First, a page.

Attorneys for the reform group Citizens for Strong Schools told a Leon Circuit judge Monday the state is failing to meet its constitutional duty to provide a high-quality education.
The lawsuit is the latest attempt by advocates to get lawmakers to spend more on public schools.
In 1998, Florida voters approved a constitutional amendment making education the state’s highest responsibility.
The amendment says that means a, “uniform, efficient, safe, secure and high-quality,” system.
Citizens for Strong Schools sued in 2009, citing siting inadequate per-student funding and teacher salaries.
Judge George Reynolds refused the state’s motion to dismiss, and the Florida Supreme Court ultimately refused to hear the state’s appeal.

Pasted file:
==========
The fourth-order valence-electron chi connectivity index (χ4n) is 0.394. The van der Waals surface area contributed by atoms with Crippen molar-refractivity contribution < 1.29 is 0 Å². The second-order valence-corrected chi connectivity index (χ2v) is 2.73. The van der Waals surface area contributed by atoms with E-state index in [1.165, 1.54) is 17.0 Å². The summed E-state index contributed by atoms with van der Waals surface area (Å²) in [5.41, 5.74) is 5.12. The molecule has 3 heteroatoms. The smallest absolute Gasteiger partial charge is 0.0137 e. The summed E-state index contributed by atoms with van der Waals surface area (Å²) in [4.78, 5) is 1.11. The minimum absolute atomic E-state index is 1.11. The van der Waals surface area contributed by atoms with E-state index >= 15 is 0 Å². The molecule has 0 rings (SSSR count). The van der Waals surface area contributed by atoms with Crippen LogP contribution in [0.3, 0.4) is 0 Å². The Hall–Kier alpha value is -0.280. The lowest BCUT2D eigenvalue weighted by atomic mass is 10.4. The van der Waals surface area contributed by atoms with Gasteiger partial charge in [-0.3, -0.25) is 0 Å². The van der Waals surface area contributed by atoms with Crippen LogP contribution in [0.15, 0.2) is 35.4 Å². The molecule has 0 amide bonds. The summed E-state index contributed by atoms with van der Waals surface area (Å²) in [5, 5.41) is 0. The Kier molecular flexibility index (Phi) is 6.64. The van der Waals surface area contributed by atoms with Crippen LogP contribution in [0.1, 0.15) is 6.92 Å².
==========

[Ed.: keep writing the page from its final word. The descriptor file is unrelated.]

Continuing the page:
Citizens attorney Neil Chonin began the non-jury trial by painting a dismal picture of Florida schools.
“Look at our African-American number. Fourteen percent of our African American students are college ready. Three percent of our English language learners are college ready. Twenty-seven percent of our Hispanic are college ready.”
But state Board of Education attorney Rocco Testani urged Reynolds to focus instead on how far Florida has come in closing the gap between white and non-white students since 1998.
He pointed to dramatic improvements in NAPE scores, or National Assessment of Educational Progress.
“We’re now No. 1 in the county against states that spend a lot more money, against state’s that have fewer poor students against states that have fewer disadvantaged students. Florida is No. 1.”
Testani promised to call some of the state’s top reform experts, including former Education Commissioner Frank Brogan.